An 'exceedingly rare' first edition copy of Alice’s Adventures In Wonderland, which author Lewis Carroll gave to a friend who later became Dean of Durham is set to fetch between £1.5 million and £2 million at an auction in America next week.
The book, published in 1865, was originally owned and treasured by the Very Reverend George William Kitchin, who befriended Lewis Carroll when they worked together at Christ Church college at the University of Oxford.
Kitchin was Dean of Durham for eighteen years from 1894 until 1912,so he was the last Victorian Dean of Durham and the first twentieth century Dean of Durham.
He died at the deanery,Durham on October 13,1912.
Kitchin gave his precious copy of Alice’s Adventures In Wonderland to his eldest daughter, Alexandra, affectionately known as Xie, whose godmother was Princess Alexandra of Denmark,who later became Queen Alexandra,wife of King Edward VII. Queen Alexandra and Xie’s mother, Alice, were childhood friends.
Lewis Carroll was particularly fond of Alexandra Kitchin and photographed her about fifty times from the age of four until just before her sixteenth birthday.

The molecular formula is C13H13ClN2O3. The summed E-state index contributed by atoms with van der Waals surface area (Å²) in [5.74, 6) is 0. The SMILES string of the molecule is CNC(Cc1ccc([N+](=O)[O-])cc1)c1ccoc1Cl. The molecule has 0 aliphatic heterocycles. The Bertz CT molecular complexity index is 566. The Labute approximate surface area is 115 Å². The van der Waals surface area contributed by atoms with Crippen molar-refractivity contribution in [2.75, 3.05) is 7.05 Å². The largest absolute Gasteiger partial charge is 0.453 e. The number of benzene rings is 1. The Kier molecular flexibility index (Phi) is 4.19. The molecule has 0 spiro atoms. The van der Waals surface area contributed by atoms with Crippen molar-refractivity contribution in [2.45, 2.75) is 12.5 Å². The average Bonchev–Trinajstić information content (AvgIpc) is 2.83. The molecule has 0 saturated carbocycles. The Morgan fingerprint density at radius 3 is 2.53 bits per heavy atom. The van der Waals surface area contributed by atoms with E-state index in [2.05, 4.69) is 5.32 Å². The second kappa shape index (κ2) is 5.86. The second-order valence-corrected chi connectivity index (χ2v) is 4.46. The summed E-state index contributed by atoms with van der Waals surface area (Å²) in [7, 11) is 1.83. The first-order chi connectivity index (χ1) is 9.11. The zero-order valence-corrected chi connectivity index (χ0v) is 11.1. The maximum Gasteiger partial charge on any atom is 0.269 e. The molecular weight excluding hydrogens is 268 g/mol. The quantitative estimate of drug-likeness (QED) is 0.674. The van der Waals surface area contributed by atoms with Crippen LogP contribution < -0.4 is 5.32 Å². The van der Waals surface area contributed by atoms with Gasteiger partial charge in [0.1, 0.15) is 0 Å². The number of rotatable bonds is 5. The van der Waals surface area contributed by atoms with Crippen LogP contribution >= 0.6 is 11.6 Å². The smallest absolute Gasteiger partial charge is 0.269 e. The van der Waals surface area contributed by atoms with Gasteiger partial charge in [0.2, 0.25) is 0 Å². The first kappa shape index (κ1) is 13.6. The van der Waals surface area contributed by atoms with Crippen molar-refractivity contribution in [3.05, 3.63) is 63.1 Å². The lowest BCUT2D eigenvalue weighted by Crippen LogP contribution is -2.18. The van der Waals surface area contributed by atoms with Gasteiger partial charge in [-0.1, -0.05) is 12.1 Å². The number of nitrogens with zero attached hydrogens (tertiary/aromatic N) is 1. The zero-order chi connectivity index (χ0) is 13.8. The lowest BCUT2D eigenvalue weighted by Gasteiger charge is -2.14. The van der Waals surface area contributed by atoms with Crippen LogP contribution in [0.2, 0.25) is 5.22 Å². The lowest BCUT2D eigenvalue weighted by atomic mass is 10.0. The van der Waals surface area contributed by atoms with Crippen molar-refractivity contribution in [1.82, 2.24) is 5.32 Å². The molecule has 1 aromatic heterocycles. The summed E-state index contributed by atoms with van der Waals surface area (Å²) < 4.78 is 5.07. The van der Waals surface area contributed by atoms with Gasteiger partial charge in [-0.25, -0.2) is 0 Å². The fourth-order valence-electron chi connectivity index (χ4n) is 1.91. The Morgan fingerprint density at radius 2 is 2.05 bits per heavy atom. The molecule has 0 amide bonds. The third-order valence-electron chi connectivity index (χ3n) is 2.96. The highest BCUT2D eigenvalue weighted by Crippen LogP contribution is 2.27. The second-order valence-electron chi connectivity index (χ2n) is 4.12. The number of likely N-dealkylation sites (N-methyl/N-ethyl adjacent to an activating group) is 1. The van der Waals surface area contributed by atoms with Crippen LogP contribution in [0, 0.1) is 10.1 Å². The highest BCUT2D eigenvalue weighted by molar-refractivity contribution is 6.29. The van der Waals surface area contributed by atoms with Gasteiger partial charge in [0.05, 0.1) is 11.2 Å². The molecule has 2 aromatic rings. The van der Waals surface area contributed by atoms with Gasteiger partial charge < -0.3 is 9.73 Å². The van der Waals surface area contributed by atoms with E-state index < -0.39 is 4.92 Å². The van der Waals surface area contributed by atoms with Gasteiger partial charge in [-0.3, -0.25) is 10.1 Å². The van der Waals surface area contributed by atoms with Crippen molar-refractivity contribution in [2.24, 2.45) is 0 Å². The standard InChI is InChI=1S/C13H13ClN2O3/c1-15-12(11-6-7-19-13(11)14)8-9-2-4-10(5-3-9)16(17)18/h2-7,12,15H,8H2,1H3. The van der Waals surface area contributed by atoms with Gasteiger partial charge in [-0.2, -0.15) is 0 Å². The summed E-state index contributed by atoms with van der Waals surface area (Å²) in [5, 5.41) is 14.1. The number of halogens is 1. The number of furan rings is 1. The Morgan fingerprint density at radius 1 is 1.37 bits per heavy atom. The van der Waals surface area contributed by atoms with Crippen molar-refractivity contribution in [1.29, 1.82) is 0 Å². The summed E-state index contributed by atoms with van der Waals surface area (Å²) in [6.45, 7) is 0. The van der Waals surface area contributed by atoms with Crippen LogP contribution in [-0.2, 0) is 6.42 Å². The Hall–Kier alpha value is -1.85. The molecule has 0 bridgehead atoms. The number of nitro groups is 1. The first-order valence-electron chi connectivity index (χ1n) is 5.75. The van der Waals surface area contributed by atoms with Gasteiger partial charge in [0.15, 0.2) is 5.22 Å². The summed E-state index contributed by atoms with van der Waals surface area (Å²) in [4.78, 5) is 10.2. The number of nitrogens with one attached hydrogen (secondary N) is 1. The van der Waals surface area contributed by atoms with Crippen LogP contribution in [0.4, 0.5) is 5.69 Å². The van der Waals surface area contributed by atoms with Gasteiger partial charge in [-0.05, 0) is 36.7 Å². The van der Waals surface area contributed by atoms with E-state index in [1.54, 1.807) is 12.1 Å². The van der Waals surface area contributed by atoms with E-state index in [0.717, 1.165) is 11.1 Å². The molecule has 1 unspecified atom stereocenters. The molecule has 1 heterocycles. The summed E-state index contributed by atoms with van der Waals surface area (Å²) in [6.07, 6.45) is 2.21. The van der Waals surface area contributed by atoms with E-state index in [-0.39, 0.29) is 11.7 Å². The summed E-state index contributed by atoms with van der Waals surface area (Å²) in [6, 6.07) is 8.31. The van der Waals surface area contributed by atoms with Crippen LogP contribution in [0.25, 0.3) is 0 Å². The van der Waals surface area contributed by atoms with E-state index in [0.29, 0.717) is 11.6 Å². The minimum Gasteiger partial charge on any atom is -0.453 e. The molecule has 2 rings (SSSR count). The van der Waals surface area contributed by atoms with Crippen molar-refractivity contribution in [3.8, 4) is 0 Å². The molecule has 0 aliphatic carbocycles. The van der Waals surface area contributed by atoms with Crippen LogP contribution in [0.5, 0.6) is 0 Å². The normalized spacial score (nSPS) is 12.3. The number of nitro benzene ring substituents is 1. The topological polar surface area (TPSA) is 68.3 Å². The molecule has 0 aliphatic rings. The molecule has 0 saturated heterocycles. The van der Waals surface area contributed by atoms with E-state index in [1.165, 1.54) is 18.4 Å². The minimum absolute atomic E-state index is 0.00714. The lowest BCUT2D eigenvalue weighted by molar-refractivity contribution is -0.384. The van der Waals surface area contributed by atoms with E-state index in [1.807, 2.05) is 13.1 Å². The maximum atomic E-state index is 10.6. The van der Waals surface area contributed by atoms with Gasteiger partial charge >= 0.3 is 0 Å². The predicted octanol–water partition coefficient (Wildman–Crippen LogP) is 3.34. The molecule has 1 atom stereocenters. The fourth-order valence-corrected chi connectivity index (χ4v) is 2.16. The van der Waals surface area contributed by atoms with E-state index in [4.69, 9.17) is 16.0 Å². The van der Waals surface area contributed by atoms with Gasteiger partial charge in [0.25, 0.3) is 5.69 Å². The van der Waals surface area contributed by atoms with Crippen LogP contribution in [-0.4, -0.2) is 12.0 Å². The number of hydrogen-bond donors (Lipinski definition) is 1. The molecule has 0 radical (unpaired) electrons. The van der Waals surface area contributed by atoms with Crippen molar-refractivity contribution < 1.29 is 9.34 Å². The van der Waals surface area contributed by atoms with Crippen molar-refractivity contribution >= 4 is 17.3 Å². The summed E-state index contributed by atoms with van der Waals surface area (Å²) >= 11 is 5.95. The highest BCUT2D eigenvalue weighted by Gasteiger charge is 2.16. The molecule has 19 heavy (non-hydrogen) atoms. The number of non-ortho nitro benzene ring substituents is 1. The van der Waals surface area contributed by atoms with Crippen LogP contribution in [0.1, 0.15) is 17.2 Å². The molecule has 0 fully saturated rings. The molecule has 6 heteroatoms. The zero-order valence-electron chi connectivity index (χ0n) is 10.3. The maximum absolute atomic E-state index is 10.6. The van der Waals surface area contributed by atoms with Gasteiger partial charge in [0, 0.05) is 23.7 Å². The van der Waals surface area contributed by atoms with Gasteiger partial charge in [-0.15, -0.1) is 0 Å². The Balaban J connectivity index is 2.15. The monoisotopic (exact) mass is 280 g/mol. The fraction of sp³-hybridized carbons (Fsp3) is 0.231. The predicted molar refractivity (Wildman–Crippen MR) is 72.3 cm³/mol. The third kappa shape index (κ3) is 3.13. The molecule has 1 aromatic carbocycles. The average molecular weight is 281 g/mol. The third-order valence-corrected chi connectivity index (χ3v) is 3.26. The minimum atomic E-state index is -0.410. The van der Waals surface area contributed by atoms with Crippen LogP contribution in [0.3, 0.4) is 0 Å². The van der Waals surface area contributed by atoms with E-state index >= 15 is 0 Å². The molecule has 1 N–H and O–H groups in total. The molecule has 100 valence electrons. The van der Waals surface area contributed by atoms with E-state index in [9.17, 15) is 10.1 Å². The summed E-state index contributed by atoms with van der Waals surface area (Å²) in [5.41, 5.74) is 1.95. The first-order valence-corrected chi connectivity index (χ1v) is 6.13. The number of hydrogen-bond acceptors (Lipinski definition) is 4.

Now the rare first edition copy of Alice’s Adventures of Wonderland,orignally owned by the Dean of Durham and then by his daughter,Alexandra,is coming up for sale in America,where it is expected to fetch between £1.5 million and £2 million at Christie’s in New York on Thursday, June 16.
Auctioneers Christie’s describe the book as "one of the greatest rarities in the book world."
It is one of only twenty two known first edition copies of Alice’s Adventures In Wonderland.Sixteen of these copies are in institutional libraries and only six remain in private hands.
Of these six, only two are still in their original binding and the Dean of Durham’s copy is considered to be the finest of the two copies.
Christie’s say: "No other copy in the original binding in this condition exists in private hands."
Since 1865,the copy to be auctioned next week has had only six owners.
The Dean of Durham’s daughter, Alexandra sold the book at Sotheby’s in London on April 6,1925, but tragically and bizarrely she died on the day of the sale.
New York financier Carl Pforzheimer became the book’s third owner.
American collector Harriet Borland was the fourth owner. Then the book was bought by TV mogul William 'Bill' Self, who, as president of Twentieth Century Fox, was responsible for turning the movie M*A*S*H into a hit television series.
In 1997, Mr Self sold the book to its present owner, Jon Lindseth, a wealthy Lewis Carroll scholar and collector, who is now selling the book at Christie’s in New York.